*Recounted “off-the record” by Engineer Sajid to our intrepid correspondent, Farhan Faltoo.
ONE HOUR TO PARLIAMENTARY ADDRESS:
The cold, spartan laboratory beeped and thrummed with electricity and carried the faint odor of shaving foam.
In the middle of its creamy, quarry-tiled floor arrayed a row of slim thermoplastic chassis the shade of cotton with ribbed tubes sticking out their chest valves. Mounted atop tangerine-sized wheels, the vibrant LCD faces on these ventilators busily spat out numbers and wriggly lines.
Clad in a frumpy lime tunic and matching trousers that flapped like a tent, Minister Chaudhry waddled toward the machine farthest to the right. His stubby index finger swept across the imprinted maker’s mark, and afterward he rubbed his finger and thumb together, sneering.
A few feet away, my heart ba-dumped. Why’s he playing headwaiter? Wasn’t this an in-and-out job? I scrubbed the tea bags under my eyes, tucked the tail of my crinkly plaid shirt tighter inside the stonewashed jeans, and cleared my throat.
“Everything okay, sir?” I asked in a small voice.
He raked a chubby hand through his windswept hair and continued up the row of machines, brushing his palm over each insignia. At the end of the line, he wheeled toward me and clapped his hands twice to purge the dust.
“What’s your name, engineer?” he asked in a nasally deadpan.
I stooped a few degrees and my hands tied behind the back. “Sajid, sir.”
Stern-faced, he patted a chassis and tugged at its tubes. “Are these ready to go?”
“Yes sir,” I replied with gusto. “They’re approved by DRAP, PEC, NRTC…”
He shot up an open palm. “You think I’m new here, boy? All those certs mean zip when they’re ‘Made in Pakistan.’”
My ears burned like asphalt on a white-hot afternoon. We worked weekends like dogs to make these available and he suspects their quality? I fiddled with my rimless spectacles and licked my lips.
“They underwent clinical trials, sir,” I replied with a wan smile.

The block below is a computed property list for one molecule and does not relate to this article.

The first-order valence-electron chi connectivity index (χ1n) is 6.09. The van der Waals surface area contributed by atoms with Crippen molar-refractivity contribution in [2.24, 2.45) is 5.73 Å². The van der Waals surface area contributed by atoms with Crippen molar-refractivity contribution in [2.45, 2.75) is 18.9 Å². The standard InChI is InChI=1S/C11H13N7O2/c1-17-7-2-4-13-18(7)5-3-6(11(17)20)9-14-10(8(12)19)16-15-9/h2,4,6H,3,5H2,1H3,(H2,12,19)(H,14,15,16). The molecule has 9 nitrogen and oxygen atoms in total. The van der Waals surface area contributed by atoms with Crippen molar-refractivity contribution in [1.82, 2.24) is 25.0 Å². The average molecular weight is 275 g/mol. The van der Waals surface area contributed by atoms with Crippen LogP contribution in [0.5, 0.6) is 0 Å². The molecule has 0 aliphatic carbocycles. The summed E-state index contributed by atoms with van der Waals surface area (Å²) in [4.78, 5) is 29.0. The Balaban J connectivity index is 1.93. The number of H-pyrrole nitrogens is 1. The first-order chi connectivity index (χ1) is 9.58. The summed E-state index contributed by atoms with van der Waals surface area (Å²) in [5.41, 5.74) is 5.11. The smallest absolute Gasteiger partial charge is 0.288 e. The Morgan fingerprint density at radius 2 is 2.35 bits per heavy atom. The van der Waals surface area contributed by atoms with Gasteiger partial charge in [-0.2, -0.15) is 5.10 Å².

He snorted and dismissively flapped his palm. “Yes, that’s our claim about the Corona kits too.”
Anger threw me an uppercut. You fat git, don’t confuse us with those quacks posing as medical practitioners. My fingers hooked into the belt-loops over my back-pocket and again I cleared my throat.
He ambled up to me and his breath stank of burned biryani. “I don’t care what you chimps do here,” he said, gesturing round the lab. “But my ass is on the line, so I must make sure you people got the job done.”
Pity I can’t tell your ass from your face. “Well, sir, you could always get an outside opinion,” I said seriously.
He turned away, wagging a finger over his shoulder. “No time, no time. In an hour I must announce this triumph in parliament.” Then he spun round and trained his finger in my direction. “Isn’t it your job to satisfy me?” he said, scowling.
Happily, if only I had a Kalashnikov and a magic amulet to freeze time for ten seconds. I swallowed my lips to fake pensiveness and clawed at my week-old stubble. “Have the next-door hospital send over a volunteer?”
He clucked as his head jittered sideways. “No time, no time. Is there no one else around?”
I have a screwdriver that’ll puncture your lungs. No better proof than trying it yourself. I bleakly shook my head.